Patent data - Characteristics of innovative activities

Patent databases are important sources for statistical information on multiple characteristics of innovative activities, allowing identifying evidence on the following:
  • The performance of firms, regions and countries. (see Patent data - The performance of firms, regions and countries). Patents are used to monitor the technological performance of firms, regions and countries. Compared to other output indicators, such as publications, patents are indicators of activities that are closer to technology development. Matching patent information with other information at the firm level enables an analysis relating the technology or patenting strategy of companies to other characteristics. Patent data may also help track technological leadership in a given technology field or area (e.g. indexes of revealed technological advantages). However, the attribution of a patent to a particular entity is not simple: it will have impacts on the quality of the indicators obtained.
  • Emerging technologies. (see Patent data - Emerging technologies). Particular technical fields can be built up by using keywords or abstracts and patent descriptions. Patent-based indicators constitute a unique means—sometimes the only one available—to track the rise of emerging technologies (e.g. nanotechnology, biotechnology). Business surveys usually come at a later stage of development as they require precise advance knowledge of the field (notably of the active entities). This requires matching IPC codes to relevant technology fields of interest and/or industry classifications.
  • The role of universities in technological development. (see Patent data - The role of universities in technological development). Patents can be linked to universities and public research institutions by using algorithms designed to identify relevant information from the name field of the patents. They can then help provide statistics regarding the role of universities in technological development (e.g. by compiling counts of the patents universities were granted, their forward citations). Yet, the quality of such indicators depends on how well the algorithms reduce challenges of coverage (e.g. inventions from university researchers may be patented by the researcher or by a company that funded the researcher).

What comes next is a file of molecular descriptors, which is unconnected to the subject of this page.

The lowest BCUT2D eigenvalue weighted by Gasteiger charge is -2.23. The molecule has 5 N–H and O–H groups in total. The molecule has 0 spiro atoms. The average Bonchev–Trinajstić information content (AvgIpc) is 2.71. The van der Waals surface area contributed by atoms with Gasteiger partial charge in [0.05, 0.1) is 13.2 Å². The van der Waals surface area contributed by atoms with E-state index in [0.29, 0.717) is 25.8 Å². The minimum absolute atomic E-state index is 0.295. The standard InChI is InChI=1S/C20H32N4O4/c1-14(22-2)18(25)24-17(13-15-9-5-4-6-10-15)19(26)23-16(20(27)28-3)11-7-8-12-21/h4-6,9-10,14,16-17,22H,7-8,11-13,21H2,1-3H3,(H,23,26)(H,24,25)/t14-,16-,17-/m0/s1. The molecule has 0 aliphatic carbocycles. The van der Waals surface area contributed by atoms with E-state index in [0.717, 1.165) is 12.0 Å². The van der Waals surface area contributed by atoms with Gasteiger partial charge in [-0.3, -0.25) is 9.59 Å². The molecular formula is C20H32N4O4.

• The performance and mobility of researchers. (see Patent data - The performance and mobility of researchers). Patent information can be used to track the career and performance of individual inventors and to analyse networks of inventors. This information can be used to investigate issues such as researcher mobility (across companies or countries), differences in researcher profiles across fields, and linkages across researchers and others, particularly if matched to complementary data). (Trajtenberg, Shiff and Melamed 2006). However, such use of patent information involves a great deal of data cleaning, as identifying the same individuals in databases with millions of names is not straightforward.